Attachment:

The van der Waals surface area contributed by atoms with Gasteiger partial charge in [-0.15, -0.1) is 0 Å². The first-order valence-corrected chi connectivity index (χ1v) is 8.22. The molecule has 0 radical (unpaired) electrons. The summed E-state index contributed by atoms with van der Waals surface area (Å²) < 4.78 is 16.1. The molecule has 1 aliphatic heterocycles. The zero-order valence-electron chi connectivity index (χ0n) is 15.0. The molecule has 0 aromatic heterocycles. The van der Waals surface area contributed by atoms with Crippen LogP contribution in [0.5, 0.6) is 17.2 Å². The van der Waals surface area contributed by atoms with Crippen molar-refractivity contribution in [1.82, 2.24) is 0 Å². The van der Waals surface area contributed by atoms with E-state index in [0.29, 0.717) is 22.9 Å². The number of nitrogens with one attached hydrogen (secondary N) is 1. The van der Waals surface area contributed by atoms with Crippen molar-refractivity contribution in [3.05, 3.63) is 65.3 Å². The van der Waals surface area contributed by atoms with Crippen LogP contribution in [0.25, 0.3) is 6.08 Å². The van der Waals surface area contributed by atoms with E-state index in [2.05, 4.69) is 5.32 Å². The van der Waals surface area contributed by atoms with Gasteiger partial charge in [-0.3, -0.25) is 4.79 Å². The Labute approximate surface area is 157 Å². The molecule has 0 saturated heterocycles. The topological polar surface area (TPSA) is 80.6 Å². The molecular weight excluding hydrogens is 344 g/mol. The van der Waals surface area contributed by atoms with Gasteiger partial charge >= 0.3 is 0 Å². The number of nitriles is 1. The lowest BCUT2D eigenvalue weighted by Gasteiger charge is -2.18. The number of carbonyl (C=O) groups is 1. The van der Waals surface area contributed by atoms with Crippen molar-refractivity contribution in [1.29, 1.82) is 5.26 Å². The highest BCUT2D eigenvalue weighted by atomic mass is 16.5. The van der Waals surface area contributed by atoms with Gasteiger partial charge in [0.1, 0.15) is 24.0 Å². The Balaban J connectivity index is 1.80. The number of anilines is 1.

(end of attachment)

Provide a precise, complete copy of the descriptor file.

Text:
The van der Waals surface area contributed by atoms with Gasteiger partial charge in [-0.15, -0.1) is 0 Å². The first-order valence-corrected chi connectivity index (χ1v) is 8.22. The molecule has 0 radical (unpaired) electrons. The summed E-state index contributed by atoms with van der Waals surface area (Å²) < 4.78 is 16.1. The molecule has 1 aliphatic heterocycles. The zero-order valence-electron chi connectivity index (χ0n) is 15.0. The molecule has 0 aromatic heterocycles. The van der Waals surface area contributed by atoms with Crippen LogP contribution in [0.5, 0.6) is 17.2 Å². The van der Waals surface area contributed by atoms with Crippen molar-refractivity contribution in [1.82, 2.24) is 0 Å². The van der Waals surface area contributed by atoms with E-state index in [0.29, 0.717) is 22.9 Å². The number of nitrogens with one attached hydrogen (secondary N) is 1. The van der Waals surface area contributed by atoms with Crippen molar-refractivity contribution in [3.05, 3.63) is 65.3 Å². The van der Waals surface area contributed by atoms with Crippen LogP contribution in [0.25, 0.3) is 6.08 Å². The van der Waals surface area contributed by atoms with E-state index in [2.05, 4.69) is 5.32 Å². The van der Waals surface area contributed by atoms with Gasteiger partial charge in [-0.3, -0.25) is 4.79 Å². The Labute approximate surface area is 157 Å². The molecule has 0 saturated heterocycles. The topological polar surface area (TPSA) is 80.6 Å². The molecular weight excluding hydrogens is 344 g/mol. The van der Waals surface area contributed by atoms with Gasteiger partial charge >= 0.3 is 0 Å². The number of nitriles is 1. The lowest BCUT2D eigenvalue weighted by Gasteiger charge is -2.18. The number of carbonyl (C=O) groups is 1. The van der Waals surface area contributed by atoms with Crippen molar-refractivity contribution in [1.29, 1.82) is 5.26 Å². The highest BCUT2D eigenvalue weighted by atomic mass is 16.5. The van der Waals surface area contributed by atoms with Gasteiger partial charge in [0.1, 0.15) is 24.0 Å². The Balaban J connectivity index is 1.80. The number of anilines is 1.